The SCAM campaign went live following Microcosm’s annual meeting and was promoted through their store, newsletter, website, Facebook and Twitter accounts, a wide sweep meant to reach any and all interested parties. The response was dramatic. Within a few months Microcosm reached its $5,000 goal, funding nearly half the project costs through the KickStarter campaign. Donations came from a host of sources, likely and unlikely, network of supporters previously unavailable to the company. “A big part of the appeal is to get people involved who would never buy our books normally,” Biel says. “Whether those are people I grew up with, people who are familiar with Microcosm but don’t frequent our website, or people who want to help us financially. I feel like those are all really important people that any organization struggles to reach.”

Biel’s efforts are indicative of a larger trend within the world of the independent arts. As government and other funding avenues continue to dwindle, more and more artists are turning directly to their audience and friends for support. KickStarter and other online tools, including other crowd funding sites like the popular IndieGoGo and the usual social networking sites like Facebook and Twitter, help to enable this shift: why wait for a grant when you can source your funding straight from the masses?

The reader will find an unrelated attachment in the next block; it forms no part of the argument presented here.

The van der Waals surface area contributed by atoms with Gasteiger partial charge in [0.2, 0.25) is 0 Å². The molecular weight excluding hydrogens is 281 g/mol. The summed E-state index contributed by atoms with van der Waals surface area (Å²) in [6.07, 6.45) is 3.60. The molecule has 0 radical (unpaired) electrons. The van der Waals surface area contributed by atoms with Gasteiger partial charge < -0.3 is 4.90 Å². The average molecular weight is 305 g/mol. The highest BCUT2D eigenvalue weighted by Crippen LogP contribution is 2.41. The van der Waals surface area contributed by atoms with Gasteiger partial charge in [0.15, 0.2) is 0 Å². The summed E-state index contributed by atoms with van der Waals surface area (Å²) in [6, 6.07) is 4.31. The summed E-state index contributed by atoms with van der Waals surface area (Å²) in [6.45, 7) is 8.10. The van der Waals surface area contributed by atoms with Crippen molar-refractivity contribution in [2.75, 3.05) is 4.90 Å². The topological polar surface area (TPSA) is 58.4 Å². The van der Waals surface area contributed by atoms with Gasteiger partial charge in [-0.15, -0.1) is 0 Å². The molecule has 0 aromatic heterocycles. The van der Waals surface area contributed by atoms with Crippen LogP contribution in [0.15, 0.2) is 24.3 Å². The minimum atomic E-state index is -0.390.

“The Internet is awesome,” says Laura Roberts, author of the self-published Naked Montreal. “Publishers don’t even know what hit them; they should be prepared for the tsunami of excellence coming their way.” Roberts is using her website in conjunction with Twitter and Facebook to run a fundraising campaign for Naked Montreal, a fictional romp through the city’s sexual underground. A writer and columnist, she tapped into the connections she made through years of journalistic work in the attempt to fund the printing of her book. And the supporters are there, says Roberts, in the form of “perverts, nerds, bookworms, sexy librarians, sexperts, sex workers, nymphomaniacs, beautiful people, Montrealers, fans of Leonard Cohen” and anyone else who enjoys great raunchy literature. She attributes her success partly to the nature of her book, its subject matter and “hot female narrator,” but also recognizes the ability of digital tools to reach like-minded audiences in ways that weren’t previously possible.